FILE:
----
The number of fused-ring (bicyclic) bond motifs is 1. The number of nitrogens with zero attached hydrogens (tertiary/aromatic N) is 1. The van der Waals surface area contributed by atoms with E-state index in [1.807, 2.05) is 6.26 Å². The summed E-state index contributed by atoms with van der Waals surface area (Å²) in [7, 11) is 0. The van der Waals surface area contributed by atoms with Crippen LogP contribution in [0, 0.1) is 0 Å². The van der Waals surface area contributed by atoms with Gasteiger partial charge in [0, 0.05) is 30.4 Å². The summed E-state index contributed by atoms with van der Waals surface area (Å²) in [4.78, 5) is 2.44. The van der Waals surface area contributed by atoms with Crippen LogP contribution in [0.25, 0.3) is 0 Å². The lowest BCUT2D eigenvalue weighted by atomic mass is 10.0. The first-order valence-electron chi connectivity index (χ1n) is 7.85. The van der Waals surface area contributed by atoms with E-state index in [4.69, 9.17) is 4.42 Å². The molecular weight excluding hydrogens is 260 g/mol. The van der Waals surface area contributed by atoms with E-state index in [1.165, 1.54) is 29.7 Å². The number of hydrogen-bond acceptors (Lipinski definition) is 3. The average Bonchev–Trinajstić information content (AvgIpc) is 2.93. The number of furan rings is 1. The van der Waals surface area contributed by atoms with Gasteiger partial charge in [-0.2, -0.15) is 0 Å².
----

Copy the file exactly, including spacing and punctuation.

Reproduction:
The number of fused-ring (bicyclic) bond motifs is 1. The number of nitrogens with zero attached hydrogens (tertiary/aromatic N) is 1. The van der Waals surface area contributed by atoms with E-state index in [1.807, 2.05) is 6.26 Å². The summed E-state index contributed by atoms with van der Waals surface area (Å²) in [7, 11) is 0. The van der Waals surface area contributed by atoms with Crippen LogP contribution in [0, 0.1) is 0 Å². The van der Waals surface area contributed by atoms with Gasteiger partial charge in [0, 0.05) is 30.4 Å². The summed E-state index contributed by atoms with van der Waals surface area (Å²) in [4.78, 5) is 2.44. The van der Waals surface area contributed by atoms with Crippen LogP contribution in [0.25, 0.3) is 0 Å². The lowest BCUT2D eigenvalue weighted by atomic mass is 10.0. The first-order valence-electron chi connectivity index (χ1n) is 7.85. The van der Waals surface area contributed by atoms with E-state index in [4.69, 9.17) is 4.42 Å². The molecular weight excluding hydrogens is 260 g/mol. The van der Waals surface area contributed by atoms with E-state index in [1.165, 1.54) is 29.7 Å². The number of hydrogen-bond acceptors (Lipinski definition) is 3. The average Bonchev–Trinajstić information content (AvgIpc) is 2.93. The number of furan rings is 1. The van der Waals surface area contributed by atoms with Gasteiger partial charge in [-0.2, -0.15) is 0 Å².